NOX2 protects against progressive lung injury and multiple organ dysfunction syndrome

Laura C. Whitmore, Kelli L. Goss, Elizabeth A. Newell, Brieanna M. Hilkin, Jessica S. Hook, Jessica G. Moreland

Research output: Contribution to journalArticlepeer-review

22 Scopus citations


Systemic inflammatory response syndrome (SIRS) is a common clinical condition in patients in intensive care units that can lead to complications, including multiple organ dysfunction syndrome (MODS). MODS carries a high mortality rate, and it is unclear why some patients resolve SIRS, whereas others develop MODS. Although oxidant stress has been implicated in the development of MODS, several recent studies have demonstrated a requirement for NADPH oxidase 2 (NOX2)-derived oxidants in limiting inflammation. We recently demonstrated that NOX2 protects against lung injury and mortality in a murine model of SIRS. In the present study, we investigated the role of NOX2-derived oxidants in the progression from SIRS to MODS. Using a murine model of sterile systemic inflammation, we observed significantly greater illness and subacute mortality in gp91phox-/y (NOX2-deficient) mice compared with wild-type mice. Cellular analysis revealed continued neutrophil recruitment to the peritoneum and lungs of the NOX2-deficient mice and altered activation states of both neutrophils and macrophages. Histological examination showed multiple organ pathology indicative of MODS in the NOX2-deficient mice, and several inflammatory cytokines were elevated in lungs of the NOX2-deficient mice. Overall, these data suggest that NOX2 function protects against the development of MODS and is required for normal resolution of systemic inflammation.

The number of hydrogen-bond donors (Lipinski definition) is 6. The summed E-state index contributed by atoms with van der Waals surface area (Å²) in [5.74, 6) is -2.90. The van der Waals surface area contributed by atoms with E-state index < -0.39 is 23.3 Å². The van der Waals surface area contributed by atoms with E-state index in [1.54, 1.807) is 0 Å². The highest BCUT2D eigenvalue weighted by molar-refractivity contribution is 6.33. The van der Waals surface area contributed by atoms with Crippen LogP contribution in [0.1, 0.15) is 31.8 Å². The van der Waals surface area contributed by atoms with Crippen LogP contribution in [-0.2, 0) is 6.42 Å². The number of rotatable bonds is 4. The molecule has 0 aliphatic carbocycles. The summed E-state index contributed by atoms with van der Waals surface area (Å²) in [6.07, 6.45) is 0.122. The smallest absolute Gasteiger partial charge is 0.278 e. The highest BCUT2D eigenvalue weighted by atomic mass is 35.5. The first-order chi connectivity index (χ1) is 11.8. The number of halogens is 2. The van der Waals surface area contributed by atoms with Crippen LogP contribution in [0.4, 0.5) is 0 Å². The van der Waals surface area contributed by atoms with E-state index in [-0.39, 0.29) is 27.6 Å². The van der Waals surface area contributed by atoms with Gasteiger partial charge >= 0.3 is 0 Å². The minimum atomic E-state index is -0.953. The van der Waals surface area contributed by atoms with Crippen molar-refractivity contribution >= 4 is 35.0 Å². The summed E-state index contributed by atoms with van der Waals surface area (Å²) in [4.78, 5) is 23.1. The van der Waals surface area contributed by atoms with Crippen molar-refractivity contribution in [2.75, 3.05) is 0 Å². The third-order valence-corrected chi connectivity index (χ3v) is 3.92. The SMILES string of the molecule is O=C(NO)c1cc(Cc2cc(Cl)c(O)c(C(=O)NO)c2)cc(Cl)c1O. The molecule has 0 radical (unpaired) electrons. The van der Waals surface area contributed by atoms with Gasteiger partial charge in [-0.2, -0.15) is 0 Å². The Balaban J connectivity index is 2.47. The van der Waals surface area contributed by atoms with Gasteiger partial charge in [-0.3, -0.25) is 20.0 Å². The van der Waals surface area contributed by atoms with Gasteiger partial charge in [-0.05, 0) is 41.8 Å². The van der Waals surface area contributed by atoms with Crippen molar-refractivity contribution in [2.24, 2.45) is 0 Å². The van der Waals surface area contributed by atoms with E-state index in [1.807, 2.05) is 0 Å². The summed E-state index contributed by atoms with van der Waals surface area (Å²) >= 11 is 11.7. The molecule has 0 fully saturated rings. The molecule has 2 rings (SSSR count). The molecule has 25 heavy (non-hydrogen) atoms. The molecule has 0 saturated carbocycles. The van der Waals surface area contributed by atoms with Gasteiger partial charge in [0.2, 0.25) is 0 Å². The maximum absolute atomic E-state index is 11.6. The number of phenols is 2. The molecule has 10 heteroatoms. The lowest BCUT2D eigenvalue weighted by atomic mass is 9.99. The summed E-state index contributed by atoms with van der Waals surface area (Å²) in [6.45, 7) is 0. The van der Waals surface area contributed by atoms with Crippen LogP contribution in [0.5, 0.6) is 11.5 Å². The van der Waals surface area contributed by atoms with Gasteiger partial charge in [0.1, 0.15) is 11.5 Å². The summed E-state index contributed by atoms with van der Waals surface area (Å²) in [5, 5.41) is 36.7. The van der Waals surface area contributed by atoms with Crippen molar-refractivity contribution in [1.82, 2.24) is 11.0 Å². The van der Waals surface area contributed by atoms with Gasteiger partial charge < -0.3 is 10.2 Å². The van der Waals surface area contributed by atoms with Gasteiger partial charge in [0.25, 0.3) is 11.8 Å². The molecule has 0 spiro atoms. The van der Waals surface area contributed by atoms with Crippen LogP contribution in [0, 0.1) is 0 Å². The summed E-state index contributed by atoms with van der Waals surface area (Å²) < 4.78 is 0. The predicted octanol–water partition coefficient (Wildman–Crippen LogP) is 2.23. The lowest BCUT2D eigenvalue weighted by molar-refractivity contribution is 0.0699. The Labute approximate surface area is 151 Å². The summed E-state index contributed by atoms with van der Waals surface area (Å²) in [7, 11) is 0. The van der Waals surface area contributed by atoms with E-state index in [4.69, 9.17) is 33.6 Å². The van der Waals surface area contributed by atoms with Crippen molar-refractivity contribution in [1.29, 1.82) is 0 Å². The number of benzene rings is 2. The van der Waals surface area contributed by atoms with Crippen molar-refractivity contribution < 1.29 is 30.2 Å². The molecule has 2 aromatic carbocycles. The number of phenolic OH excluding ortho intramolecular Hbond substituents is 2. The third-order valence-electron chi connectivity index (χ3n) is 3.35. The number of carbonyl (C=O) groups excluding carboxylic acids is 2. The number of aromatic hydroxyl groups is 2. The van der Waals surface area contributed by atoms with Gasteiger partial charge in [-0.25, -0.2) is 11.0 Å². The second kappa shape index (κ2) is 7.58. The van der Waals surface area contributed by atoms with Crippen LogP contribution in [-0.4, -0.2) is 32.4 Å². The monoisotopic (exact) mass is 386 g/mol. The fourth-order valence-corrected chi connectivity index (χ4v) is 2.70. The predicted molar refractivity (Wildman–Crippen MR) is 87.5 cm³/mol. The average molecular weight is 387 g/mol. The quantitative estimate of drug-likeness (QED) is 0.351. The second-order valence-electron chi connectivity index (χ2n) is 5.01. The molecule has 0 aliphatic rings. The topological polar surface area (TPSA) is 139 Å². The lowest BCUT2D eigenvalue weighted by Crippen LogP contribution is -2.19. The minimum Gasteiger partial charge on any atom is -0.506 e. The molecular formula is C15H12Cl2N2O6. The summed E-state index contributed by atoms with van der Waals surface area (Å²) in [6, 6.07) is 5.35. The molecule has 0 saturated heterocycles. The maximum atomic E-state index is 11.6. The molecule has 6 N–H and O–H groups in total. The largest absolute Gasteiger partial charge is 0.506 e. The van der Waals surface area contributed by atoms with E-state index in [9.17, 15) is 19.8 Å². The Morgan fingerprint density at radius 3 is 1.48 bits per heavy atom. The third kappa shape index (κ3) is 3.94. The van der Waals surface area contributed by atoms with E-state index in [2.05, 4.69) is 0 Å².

Original languageEnglish (US)
Pages (from-to)L71-L82
JournalAmerican Journal of Physiology - Lung Cellular and Molecular Physiology
Issue number1
StatePublished - Jul 1 2014


  • Chronic granulomatous disease
  • Inflammation
  • MODS
  • SIRS

ASJC Scopus subject areas

  • Physiology
  • Pulmonary and Respiratory Medicine
  • Physiology (medical)
  • Cell Biology


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